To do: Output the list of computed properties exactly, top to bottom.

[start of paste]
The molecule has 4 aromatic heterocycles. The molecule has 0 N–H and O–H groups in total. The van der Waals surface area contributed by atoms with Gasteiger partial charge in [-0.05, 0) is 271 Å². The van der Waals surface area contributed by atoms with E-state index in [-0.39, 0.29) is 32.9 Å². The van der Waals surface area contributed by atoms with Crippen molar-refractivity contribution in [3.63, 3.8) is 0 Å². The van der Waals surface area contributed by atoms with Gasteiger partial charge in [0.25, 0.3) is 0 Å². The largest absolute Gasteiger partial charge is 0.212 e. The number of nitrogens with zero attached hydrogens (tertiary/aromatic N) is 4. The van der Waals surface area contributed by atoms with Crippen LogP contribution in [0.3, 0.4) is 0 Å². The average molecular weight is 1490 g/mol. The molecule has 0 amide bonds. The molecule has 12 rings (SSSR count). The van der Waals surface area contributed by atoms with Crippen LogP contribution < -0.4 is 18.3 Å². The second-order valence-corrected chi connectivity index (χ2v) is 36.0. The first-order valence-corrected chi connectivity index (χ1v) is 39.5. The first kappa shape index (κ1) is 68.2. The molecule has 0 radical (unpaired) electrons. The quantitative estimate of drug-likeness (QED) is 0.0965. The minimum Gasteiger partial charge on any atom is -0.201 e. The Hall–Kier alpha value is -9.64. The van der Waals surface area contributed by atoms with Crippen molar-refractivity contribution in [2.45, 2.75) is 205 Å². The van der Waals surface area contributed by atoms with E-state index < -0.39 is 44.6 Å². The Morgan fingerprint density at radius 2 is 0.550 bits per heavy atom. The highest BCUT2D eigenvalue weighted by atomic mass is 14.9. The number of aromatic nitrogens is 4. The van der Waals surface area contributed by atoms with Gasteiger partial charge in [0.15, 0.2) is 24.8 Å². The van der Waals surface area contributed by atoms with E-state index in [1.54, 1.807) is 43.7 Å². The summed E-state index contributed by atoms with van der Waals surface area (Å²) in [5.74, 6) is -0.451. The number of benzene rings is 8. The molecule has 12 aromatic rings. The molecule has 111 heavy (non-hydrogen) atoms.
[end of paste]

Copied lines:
The molecule has 4 aromatic heterocycles. The molecule has 0 N–H and O–H groups in total. The van der Waals surface area contributed by atoms with Gasteiger partial charge in [-0.05, 0) is 271 Å². The van der Waals surface area contributed by atoms with E-state index in [-0.39, 0.29) is 32.9 Å². The van der Waals surface area contributed by atoms with Crippen molar-refractivity contribution in [3.63, 3.8) is 0 Å². The van der Waals surface area contributed by atoms with Gasteiger partial charge in [0.25, 0.3) is 0 Å². The largest absolute Gasteiger partial charge is 0.212 e. The number of nitrogens with zero attached hydrogens (tertiary/aromatic N) is 4. The van der Waals surface area contributed by atoms with Crippen LogP contribution in [0.3, 0.4) is 0 Å². The average molecular weight is 1490 g/mol. The molecule has 0 amide bonds. The molecule has 12 rings (SSSR count). The van der Waals surface area contributed by atoms with Crippen LogP contribution < -0.4 is 18.3 Å². The second-order valence-corrected chi connectivity index (χ2v) is 36.0. The first-order valence-corrected chi connectivity index (χ1v) is 39.5. The first kappa shape index (κ1) is 68.2. The molecule has 0 radical (unpaired) electrons. The quantitative estimate of drug-likeness (QED) is 0.0965. The minimum Gasteiger partial charge on any atom is -0.201 e. The Hall–Kier alpha value is -9.64. The van der Waals surface area contributed by atoms with Crippen molar-refractivity contribution in [2.45, 2.75) is 205 Å². The van der Waals surface area contributed by atoms with E-state index < -0.39 is 44.6 Å². The Morgan fingerprint density at radius 2 is 0.550 bits per heavy atom. The highest BCUT2D eigenvalue weighted by atomic mass is 14.9. The number of aromatic nitrogens is 4. The van der Waals surface area contributed by atoms with Gasteiger partial charge in [0.15, 0.2) is 24.8 Å². The van der Waals surface area contributed by atoms with E-state index in [1.54, 1.807) is 43.7 Å². The summed E-state index contributed by atoms with van der Waals surface area (Å²) in [5.74, 6) is -0.451. The number of benzene rings is 8. The molecule has 12 aromatic rings. The molecule has 111 heavy (non-hydrogen) atoms.